A reader relates the tale of his two-wheeled adventures in enchanting Iceland
IN OUR CONTINUING GLOBAL motorcycle rides, this summer my wife, Farzana, and I decided to explore another part of Europe which was a little outside our comfort zone. We zeroed in on Iceland, a country often defined by its dramatic volcanic landscape of geysers, hot springs, waterfalls, glaciers and black-sand beaches — a nomadic dreamland where the brave and brutal Vikings once ruled the rugged region. The place literally breathes fire and ice because glaciers and volcanic springs can be found close to each other. Iceland is not a destination; it is an adventure. It’s a topographic and climatic mélange. Our ride sprang surprises and mindboggling vistas at every twist and turn of the road.
As our Iceland Air flight made its final descent towards the Keflavic airport in the capital city of Reykjavik, we could only see snow all around as we looked out of the window from 20,000 feet. Whoever said it was summer in Iceland? Upon landing we learned that Icelandic weather had thrown up a sudden dampener and that they had unexpected heavy snowfall at the beginning of summer that blanketed most of the east and north of the country, making it too dangerous for motorcycle travel in those parts. This forced us to alter our route, travel plans and hotel bookings completely. I soon picked up our rental BMW motorcycle and had a discussion with the people at the shop regarding climate forecast and alternative route possibilities before heading back to our hotel. Subsequently, the wife and I strolled around the serene capital city of Reykjavik, visiting the lovely seafront area and then taking in the sights and attractions around the downtown area. The next day we would start the ride on a cautious note with prayers for good weather
as we were warned to look out for dangerous cross-winds and possible snow.
As we loaded our luggage and got astride our motorcycle, we hit multiple glitches. The GPS power cable snapped, the helmet intercom was not working… the list just went on. An hour later we fixed all the problems and were soon riding out of city limits, accompanied by heavy cross-winds that tossed us all over the road. Nevertheless, the ever changing spectacular landscape kept up our spirits.
Our first stop was the Kerid crater which was formed after a volcanic explosion 3,000 years ago. We then proceeded further to the Seljalandsfoss waterfalls and then on to the famous Skogafoss waterfalls on Route One. The locations and surroundings of these were absolutely breathtaking. Finally, we made our way to the southernmost village in Iceland, Vik, which was our destination for the day. The day came to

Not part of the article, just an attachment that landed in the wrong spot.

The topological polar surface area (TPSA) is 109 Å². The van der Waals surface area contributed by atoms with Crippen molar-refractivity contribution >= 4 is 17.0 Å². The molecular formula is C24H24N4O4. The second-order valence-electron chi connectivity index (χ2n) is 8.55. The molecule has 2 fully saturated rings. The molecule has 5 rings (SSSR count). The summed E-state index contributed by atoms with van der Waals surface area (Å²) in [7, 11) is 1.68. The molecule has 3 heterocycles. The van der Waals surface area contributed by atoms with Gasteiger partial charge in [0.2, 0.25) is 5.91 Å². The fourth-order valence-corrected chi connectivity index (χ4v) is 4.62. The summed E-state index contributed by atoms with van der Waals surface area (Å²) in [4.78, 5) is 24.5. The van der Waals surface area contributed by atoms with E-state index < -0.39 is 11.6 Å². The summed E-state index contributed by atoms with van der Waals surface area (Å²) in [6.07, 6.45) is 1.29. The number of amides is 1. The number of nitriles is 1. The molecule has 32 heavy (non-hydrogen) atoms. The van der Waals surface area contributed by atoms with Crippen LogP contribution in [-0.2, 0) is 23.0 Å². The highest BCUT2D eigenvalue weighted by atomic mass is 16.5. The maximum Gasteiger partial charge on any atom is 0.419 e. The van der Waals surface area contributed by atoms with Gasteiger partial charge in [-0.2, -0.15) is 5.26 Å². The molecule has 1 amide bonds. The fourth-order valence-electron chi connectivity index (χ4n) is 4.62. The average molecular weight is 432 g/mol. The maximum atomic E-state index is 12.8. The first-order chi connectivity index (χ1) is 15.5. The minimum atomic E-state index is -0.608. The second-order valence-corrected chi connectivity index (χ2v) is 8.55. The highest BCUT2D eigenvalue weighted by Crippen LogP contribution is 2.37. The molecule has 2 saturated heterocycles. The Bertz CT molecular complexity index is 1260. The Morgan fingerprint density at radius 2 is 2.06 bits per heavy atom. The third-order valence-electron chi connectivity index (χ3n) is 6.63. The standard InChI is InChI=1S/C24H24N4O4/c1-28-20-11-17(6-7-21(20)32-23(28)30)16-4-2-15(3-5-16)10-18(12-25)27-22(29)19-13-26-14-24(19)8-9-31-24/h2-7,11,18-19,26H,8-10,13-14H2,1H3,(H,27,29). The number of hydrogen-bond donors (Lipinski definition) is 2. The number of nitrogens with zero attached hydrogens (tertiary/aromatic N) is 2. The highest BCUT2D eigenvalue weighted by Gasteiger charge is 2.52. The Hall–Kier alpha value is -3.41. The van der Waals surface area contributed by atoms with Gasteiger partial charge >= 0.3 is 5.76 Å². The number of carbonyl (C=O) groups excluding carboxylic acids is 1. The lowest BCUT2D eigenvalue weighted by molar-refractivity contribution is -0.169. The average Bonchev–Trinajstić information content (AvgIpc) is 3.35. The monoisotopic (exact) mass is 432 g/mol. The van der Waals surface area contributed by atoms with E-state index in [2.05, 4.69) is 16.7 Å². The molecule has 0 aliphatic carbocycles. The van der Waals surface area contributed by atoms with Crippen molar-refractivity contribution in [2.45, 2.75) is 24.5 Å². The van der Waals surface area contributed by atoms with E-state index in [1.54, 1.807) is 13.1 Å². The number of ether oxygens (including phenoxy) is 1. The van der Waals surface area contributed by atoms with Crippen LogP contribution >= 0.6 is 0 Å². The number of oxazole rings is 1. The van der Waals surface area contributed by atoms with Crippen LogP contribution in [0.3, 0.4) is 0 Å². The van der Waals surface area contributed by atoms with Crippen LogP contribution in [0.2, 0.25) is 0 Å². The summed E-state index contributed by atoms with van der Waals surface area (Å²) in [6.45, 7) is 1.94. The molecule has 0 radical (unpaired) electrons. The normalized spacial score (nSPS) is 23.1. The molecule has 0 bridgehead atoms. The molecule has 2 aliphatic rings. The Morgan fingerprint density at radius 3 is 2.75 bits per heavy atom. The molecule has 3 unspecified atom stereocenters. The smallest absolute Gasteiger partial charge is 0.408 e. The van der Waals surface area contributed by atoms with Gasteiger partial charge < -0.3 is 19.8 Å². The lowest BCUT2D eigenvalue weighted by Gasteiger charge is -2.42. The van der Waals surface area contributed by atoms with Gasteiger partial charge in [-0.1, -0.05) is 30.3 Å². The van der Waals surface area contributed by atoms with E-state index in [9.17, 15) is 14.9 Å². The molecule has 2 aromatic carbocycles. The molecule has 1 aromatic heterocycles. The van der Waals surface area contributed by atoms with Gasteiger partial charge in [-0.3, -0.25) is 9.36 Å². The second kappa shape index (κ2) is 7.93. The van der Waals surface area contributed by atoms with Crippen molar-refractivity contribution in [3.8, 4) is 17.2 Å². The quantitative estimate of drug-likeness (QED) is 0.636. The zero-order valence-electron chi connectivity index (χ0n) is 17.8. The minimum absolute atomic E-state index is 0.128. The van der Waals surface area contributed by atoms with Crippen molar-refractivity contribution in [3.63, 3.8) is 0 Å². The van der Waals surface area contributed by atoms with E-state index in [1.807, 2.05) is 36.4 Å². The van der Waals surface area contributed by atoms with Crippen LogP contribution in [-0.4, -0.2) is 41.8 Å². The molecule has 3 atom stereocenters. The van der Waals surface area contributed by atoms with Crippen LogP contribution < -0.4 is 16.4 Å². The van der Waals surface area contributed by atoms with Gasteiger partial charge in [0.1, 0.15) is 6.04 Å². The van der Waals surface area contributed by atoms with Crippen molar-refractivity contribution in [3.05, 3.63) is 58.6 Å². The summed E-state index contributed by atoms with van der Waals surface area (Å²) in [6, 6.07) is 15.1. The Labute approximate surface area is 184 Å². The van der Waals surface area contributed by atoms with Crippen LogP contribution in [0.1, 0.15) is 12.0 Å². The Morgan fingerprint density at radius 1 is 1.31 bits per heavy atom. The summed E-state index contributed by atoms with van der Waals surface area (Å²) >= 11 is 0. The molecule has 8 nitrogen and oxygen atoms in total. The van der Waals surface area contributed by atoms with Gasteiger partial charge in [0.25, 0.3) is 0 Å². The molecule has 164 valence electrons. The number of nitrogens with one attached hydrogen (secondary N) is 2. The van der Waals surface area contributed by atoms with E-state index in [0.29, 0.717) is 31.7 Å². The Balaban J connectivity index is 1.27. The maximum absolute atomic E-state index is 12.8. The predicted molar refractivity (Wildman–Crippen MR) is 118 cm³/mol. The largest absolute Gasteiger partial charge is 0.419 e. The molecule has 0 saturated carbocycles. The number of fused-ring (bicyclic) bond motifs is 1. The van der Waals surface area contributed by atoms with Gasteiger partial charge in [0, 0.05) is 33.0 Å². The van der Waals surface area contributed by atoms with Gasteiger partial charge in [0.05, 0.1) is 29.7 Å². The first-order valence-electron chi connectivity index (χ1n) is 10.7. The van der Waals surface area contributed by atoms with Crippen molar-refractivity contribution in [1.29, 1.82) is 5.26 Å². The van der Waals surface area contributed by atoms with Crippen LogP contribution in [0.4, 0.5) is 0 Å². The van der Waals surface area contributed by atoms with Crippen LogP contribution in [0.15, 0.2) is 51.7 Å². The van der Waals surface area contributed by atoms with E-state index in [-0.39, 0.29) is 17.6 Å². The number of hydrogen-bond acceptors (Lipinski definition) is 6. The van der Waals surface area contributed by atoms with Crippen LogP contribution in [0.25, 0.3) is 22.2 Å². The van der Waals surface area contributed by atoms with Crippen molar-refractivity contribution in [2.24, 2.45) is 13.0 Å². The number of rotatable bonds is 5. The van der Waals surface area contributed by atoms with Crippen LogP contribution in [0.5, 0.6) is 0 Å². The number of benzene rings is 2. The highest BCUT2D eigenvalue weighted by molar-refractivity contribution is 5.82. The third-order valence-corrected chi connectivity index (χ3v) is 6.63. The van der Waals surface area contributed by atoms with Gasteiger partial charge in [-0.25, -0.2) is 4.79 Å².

an end with a sumptuous dinner.
On a cloudy morning in Vik, breakfast over, we headed towards Dyrholaey, which is a peninsula of volcanic origin. A short distance away we arrived at the Black Sand Beach, where one also comes across the very unique Reynisdrangar rock formation, sculpted with great precision by Mother Nature. At the Black Sand Beach, the sight of the black sand and the contrasting milky white froth of the sea waves was a delight to the eyes.
We then made our way eastwards, towards Hofn. This time the brutal cross-winds were pushing us to the edge of the road, threatening to almost end our trip on a bad note. As we cruised along the Skeidflotur flood plains, one noticeable aspect of Iceland was the stark changes in scenery: one minute you’re riding through hard, impenetrable rock, and the next moment it’s fertile and rich farmland, after which you come across hills, followed by plains as far as the eye can see. Our next halt was at Jokularson Glacier Lagoon with jaw-dropping scenery of icebergs floating in the lagoon that slowly find their way into the ocean. We rode a little further and finished an exhausting day at Hofn.
The next morning we woke up to the sound of light showers. After a simple breakfast we finally made the painful decision to backtrack to Vik as the route further east and north was mostly covered in snow and some roads had been closed off. Therefore, we abandoned our original plans and decided to explore central and western Iceland instead.
We headed westwards on what was a largely wet ride amid pelting rain. Along the way we entered the second largest national park in Iceland, the Skaftafell National Park, and explored on foot the hiking trails. First, the Svartifoss falls, which are surrounded by dark lava columns, and, second, the hiking trails took us to the spectacular Vatnajokull Glacier, the biggest glacier outside the polar region. It was a three-hour rejuvenating walk in the very lap of nature that saturated our visual sense. We got back into the saddle and made a brief stop at the roadside Laufskalavarda site, which, once a farm, was destroyed by the first recorded volcano in the year 894.